Many of the interviewed farmers said that they had learned something new from Shamba Shape Up, and a few of them had also implemented the practices they had seen. The most popular climate-smart farming practices, that farmers mentioned either learning about and/or implementing, included methods of rainwater harvesting and micro-irrigation, improved dairy and poultry farming, seed and soil analysis, how to use manure more efficiently during and between planting seasons, and how to best plant trees in and around the farm, so called agroforestry.

Farmer Ann Kavuu said that through Shamba Shape Up, she had learned how to intercrop trees with crops. Anne has already managed to plant more than 200 of the Mukau tree on her plot, and has set a side a fairly large portion of her farm for future tree planting. She also learned that Briveria trees are important for nitrogen fixation, which is very beneficial for crops. Anne Kivuu said during her interview:

I have seen a lot of benefits around the agroforestry part of my farm. I believe my trees are helping my shamba (farm) to be different from other shambas around. Some seasons people didn't harvest anything, but there is not a single season I've gone without harvesting something. So I believe it is because of the trees that I have grown."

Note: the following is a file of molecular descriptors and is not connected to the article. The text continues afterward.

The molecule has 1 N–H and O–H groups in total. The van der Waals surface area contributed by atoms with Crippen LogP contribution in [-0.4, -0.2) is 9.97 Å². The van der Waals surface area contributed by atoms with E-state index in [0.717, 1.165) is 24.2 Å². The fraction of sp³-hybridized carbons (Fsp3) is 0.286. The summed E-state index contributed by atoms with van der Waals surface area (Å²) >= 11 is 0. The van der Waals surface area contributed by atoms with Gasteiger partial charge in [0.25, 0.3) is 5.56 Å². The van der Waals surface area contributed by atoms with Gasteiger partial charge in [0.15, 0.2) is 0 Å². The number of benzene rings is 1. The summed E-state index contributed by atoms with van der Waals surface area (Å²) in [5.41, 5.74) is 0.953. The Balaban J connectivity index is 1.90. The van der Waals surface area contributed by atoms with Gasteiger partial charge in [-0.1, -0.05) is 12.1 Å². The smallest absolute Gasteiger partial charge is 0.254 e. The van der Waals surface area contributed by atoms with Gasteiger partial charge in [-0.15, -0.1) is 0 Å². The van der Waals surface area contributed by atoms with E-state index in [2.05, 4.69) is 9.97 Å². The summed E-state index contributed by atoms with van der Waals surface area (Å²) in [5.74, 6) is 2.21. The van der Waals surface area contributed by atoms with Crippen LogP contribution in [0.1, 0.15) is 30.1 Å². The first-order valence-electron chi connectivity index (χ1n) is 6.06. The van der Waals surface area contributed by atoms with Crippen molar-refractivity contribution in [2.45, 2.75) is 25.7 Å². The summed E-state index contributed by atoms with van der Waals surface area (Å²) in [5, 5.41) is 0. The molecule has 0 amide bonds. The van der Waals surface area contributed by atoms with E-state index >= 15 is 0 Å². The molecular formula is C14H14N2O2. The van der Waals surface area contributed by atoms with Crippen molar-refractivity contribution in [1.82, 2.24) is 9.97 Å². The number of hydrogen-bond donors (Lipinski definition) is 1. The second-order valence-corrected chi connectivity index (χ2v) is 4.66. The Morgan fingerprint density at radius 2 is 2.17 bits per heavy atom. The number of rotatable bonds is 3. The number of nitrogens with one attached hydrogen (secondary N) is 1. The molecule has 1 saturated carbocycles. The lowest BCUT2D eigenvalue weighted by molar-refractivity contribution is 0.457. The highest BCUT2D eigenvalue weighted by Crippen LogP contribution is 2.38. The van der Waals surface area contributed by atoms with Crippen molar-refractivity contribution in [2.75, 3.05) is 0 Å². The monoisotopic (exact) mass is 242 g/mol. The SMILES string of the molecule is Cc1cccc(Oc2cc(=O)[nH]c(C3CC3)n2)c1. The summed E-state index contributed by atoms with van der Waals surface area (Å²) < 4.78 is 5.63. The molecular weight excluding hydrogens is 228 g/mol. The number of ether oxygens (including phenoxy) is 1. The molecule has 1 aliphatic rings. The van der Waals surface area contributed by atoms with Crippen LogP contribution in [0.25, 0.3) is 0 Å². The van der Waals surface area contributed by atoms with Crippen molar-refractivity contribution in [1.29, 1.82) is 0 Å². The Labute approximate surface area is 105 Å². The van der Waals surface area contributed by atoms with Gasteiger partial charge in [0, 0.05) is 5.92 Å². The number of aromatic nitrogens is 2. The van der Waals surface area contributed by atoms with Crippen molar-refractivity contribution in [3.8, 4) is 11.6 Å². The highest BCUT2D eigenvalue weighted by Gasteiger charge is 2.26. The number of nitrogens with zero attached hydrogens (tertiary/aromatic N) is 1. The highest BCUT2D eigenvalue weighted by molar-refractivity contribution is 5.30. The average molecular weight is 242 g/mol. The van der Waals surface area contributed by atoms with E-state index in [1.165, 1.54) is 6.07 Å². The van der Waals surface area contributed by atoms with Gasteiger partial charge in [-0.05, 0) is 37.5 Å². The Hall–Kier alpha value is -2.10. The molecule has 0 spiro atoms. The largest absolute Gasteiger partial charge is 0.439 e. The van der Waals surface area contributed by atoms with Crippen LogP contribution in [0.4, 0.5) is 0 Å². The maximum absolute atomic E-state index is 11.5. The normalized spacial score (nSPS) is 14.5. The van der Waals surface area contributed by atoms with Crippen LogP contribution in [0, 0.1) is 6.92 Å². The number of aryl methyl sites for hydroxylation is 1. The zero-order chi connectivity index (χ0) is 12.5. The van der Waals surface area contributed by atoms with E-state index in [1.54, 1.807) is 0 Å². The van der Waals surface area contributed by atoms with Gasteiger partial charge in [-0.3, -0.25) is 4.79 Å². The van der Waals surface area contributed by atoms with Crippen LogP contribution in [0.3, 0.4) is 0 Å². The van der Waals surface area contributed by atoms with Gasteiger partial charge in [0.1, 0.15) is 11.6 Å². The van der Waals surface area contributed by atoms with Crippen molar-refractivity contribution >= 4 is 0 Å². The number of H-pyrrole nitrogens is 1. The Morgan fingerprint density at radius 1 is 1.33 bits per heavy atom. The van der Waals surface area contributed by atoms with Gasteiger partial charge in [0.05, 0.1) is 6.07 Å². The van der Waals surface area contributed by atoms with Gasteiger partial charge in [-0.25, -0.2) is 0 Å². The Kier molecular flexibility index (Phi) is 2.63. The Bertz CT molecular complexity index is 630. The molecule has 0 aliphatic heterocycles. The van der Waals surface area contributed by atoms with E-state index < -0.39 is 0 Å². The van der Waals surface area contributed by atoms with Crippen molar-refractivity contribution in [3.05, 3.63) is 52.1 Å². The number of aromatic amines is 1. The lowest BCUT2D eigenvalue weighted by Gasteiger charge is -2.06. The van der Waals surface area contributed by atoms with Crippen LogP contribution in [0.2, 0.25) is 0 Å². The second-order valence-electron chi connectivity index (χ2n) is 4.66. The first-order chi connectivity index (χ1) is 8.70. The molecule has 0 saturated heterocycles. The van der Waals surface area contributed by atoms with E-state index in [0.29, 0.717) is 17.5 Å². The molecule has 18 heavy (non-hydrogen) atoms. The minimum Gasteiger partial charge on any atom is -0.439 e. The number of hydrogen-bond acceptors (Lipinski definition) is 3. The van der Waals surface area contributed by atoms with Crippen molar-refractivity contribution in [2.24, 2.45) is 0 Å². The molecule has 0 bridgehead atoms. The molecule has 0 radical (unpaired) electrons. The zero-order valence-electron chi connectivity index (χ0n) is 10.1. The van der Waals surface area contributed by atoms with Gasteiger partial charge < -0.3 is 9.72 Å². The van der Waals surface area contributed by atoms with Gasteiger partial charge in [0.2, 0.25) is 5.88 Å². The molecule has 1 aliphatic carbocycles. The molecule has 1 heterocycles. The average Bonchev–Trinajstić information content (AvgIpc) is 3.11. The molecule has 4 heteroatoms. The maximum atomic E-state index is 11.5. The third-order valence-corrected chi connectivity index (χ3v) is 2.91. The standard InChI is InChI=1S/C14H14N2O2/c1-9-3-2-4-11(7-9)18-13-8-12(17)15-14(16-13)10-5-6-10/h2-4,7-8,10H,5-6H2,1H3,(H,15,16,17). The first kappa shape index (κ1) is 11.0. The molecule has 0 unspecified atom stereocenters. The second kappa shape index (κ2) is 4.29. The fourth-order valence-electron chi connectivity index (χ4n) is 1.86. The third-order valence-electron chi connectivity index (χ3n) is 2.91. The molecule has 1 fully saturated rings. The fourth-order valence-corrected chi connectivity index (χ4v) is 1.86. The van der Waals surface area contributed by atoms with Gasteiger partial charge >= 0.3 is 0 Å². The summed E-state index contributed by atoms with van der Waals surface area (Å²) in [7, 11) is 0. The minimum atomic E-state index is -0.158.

Mumo Mwendwa, a male farmer focusing on livestock and dairy production, said:

I have learned about dairy farming; that I should keep fewer cows that will give me more milk, than to keep many cows that will give less milk."

In the photo: Mumo preparing to feed his cows. Photo: T. Mburu

After both learning and using the dairy farming and tree planting tips from Shamba Shape Up, I have seen that my income has increased. My income can now pay for my workers, our electricity bills, and other small needs on the farm, said Mumo Mwendwa during his session.

Jemimah learned that the Fresian cow that she just bought wasn’t really suited for Machako's semi-arid climate. This helped explained the poor condition that her animal was in. She also learned how to vaccinate her cows against East Coast Fever, and how planting fruit trees, like mango and orange, could ensure an additional income and support adaptation to a more variable climate.

In the photo: Jemimah and her husband John around their orange fruit trees. Photo: T. Mburu

Knowledge sharing and further TV-show improvements

A majority of the interviewed farmers mentioned that they have in the past shared the information from the show with other farmers, neighbors and relatives, indicating that the climate-smart agriculture information is something that farmers seek and want. This frequent information sharing helps SSU reach people beyond its viewers.

The group also discussed how the show can improve further, mentioning that the program should air in the evenings instead, as more people would then be able to watch it. As of now, the TV-show airs around 15.00 pm on Saturday and Sunday when many are working in the fields. One farmer suggested that the messages of the experts featured on the show could be better translated, making it easier to understand and use on the farm.


Learn more:

- New Report: Assessing the Impacts of Shamba Shape Up (PDF)
- From 2013: Knowledge, Attitude and Practice (KAP) report for Shamba Shape Up (PDF)
- Blog: These are some of the impacts an agriculture TV-show can have